This is my second marriage. It’s funny how even though I’m very happy in this second marriage, I still feel inwardly like I failed at something to even have to admit it. I was young. Was it a mistake? I wish I knew. The first marriage failed despite our best intentions, because of slow-acting poisons we took voluntarily.
My first wife was my closest friend in high school. I was able to talk with her about things I could share with no one else. My family was undergoing my parents’ difficult divorce at the same time I was growing close to her. I needed her friendship badly. She taught me how to swear. She made me see the importance of protesting against war. She knew about Eastern philosophy, and had read hundreds of books I had never heard of. The authors I came to know and love because of her included Albert Camus, Anais Nin and ee cummings. She sang in a beautiful soprano voice, and taught me my first chords on the guitar. She was without a doubt one of the most brilliant people I’ve ever known.
Because we shared an interest in volunteering, we both became counselors at a local Crisis Intervention Center. We shared the same group of intimate friends, most of whom were originally hers. There wasn’t a whole lot I could teach her, but I did have a better sense of humor. We had sexual chemistry. We would do it until we were too sore to continue.
Things didn’t always go smoothly. She had deep periods of depression. She suffered from migraines and something called “polyneuropathy”. She took antidepressants and other medications that made her act very odd at times. Her parents were immigrants from Sweden and Yugoslavia and they were just…plain…weird. No matter. Mine were weird too. It became another reason to be allies.
We married within a couple of years after high school and she was immediately pregnant. However, she didn’t want a child. She also didn’t want an abortion. So she hid the pregnancy from me as long as possible, and denied it when I noticed, saying it was water-retention. I had always wanted a child. She knew that. But she didn’t want one, with me or anyone else. She felt she would ruin a child’s life for some reason. She really believed it. Nothing I could do or say ever changed her mind about that.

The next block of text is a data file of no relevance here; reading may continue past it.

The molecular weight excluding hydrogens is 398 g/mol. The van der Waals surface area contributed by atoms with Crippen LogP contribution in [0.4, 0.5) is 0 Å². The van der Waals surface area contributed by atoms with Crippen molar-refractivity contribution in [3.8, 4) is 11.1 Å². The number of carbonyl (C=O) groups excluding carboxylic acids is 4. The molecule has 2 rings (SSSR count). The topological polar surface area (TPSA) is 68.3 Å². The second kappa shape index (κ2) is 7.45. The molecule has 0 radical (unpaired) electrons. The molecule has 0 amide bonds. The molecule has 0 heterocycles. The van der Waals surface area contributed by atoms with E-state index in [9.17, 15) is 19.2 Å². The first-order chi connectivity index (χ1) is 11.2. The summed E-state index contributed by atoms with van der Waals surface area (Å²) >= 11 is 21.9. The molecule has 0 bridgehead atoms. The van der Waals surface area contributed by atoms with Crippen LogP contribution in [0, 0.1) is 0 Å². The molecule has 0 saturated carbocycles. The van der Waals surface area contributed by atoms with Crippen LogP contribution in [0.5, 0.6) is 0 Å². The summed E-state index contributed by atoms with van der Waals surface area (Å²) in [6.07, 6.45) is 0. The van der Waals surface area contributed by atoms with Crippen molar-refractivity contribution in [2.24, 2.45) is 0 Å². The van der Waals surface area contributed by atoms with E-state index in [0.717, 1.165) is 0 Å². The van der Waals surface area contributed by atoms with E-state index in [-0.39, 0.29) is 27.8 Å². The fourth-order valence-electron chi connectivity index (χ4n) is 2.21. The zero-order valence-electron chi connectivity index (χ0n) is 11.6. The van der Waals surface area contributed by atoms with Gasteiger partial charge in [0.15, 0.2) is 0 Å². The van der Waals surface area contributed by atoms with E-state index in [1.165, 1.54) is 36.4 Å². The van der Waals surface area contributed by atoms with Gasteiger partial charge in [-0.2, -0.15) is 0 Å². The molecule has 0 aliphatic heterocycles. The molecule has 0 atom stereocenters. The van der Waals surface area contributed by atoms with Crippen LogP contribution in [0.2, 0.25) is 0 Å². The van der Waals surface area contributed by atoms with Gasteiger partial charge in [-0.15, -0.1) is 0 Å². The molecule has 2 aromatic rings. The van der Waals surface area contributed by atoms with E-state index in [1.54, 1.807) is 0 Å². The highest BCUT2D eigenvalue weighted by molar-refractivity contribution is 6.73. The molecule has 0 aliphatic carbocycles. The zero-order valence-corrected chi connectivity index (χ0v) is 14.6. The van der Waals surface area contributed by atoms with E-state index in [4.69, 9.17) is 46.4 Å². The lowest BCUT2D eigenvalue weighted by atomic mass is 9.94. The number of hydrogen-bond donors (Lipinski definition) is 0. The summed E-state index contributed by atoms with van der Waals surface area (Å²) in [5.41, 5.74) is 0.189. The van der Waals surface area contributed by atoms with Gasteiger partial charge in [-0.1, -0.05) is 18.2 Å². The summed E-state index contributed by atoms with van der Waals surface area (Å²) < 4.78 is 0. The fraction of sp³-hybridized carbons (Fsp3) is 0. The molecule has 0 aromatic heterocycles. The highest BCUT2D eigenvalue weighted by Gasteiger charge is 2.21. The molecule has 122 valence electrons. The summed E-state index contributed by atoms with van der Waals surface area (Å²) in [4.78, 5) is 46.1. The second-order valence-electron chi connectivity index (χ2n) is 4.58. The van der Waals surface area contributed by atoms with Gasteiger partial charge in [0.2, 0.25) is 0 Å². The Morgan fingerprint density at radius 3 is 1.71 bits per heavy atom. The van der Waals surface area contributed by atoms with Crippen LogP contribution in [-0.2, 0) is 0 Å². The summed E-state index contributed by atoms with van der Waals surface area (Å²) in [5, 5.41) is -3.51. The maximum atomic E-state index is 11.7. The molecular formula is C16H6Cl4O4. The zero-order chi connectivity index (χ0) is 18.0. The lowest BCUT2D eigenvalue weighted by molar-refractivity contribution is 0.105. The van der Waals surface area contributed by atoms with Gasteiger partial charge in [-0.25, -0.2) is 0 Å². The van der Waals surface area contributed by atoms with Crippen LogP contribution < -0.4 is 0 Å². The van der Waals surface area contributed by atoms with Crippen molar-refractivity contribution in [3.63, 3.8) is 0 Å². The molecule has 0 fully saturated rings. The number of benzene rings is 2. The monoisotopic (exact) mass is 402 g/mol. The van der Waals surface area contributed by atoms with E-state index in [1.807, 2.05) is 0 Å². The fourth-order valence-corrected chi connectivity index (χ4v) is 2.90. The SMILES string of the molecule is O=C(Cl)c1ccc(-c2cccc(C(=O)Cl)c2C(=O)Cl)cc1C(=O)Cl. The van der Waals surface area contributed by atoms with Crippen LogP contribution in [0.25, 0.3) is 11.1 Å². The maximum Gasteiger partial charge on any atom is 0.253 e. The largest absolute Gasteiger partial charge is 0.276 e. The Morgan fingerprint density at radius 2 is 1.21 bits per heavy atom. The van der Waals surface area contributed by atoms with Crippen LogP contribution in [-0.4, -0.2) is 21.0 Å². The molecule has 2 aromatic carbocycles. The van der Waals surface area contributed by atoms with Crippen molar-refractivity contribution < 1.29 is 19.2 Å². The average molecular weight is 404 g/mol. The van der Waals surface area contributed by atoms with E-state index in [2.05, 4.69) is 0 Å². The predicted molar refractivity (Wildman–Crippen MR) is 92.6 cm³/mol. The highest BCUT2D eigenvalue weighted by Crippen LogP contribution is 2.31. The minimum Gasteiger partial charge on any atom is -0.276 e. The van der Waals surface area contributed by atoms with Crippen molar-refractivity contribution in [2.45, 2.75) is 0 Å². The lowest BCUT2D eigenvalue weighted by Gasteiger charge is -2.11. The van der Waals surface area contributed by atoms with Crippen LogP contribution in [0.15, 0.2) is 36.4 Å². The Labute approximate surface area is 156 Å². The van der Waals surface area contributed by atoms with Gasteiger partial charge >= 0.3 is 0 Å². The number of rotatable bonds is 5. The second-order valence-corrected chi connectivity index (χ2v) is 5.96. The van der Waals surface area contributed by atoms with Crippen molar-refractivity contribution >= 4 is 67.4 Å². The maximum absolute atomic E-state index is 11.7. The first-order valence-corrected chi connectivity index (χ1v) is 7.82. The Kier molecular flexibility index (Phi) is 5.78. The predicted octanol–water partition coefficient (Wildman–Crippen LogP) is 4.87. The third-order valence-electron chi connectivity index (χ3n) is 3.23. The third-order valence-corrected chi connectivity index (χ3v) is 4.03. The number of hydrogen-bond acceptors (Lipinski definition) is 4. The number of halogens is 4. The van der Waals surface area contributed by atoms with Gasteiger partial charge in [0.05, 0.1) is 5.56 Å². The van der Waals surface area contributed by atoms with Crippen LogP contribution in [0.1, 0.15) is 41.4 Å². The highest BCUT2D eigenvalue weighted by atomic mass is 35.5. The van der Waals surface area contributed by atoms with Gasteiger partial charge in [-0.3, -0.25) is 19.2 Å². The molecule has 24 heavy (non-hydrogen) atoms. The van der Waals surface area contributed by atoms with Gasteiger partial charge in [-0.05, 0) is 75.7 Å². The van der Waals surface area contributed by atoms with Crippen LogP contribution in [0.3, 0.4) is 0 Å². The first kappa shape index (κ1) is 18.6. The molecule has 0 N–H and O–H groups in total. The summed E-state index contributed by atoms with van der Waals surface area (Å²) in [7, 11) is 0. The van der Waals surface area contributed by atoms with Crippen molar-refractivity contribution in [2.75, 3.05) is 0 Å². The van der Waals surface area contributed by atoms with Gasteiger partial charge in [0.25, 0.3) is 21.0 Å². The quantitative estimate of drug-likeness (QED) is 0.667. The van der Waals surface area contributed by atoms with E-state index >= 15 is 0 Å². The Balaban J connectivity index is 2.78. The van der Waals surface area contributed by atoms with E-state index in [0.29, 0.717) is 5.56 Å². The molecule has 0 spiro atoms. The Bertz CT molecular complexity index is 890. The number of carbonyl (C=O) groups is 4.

Late in her term, when it was no longer possible to deny the pregnancy, she presented me with a terrible choice. I could have her, or the child – not both. I needed her so much. She was my best friend, the best I had ever had by far. I was not as strong a person as I am now. I agreed to put the child up for adoption.
At the hospital, they treated us like we were criminals. The very idea that married people would give up a healthy, white infant (they are called “billion-dollar babies” in the adoption trade) was repugnant to the doctors and nurses. I was in agony because I still deeply wanted to be a parent. When I asked the doctor after the birth if I might be allowed to see my son, he said, “I don’t think that’s necessary.” and walked out of the room. I can’t remember any moment of feeling more worthless and despicable than I did alone in that hospital room. My shoulders slumped and I went to the floor on my knees. I was too broken to cry.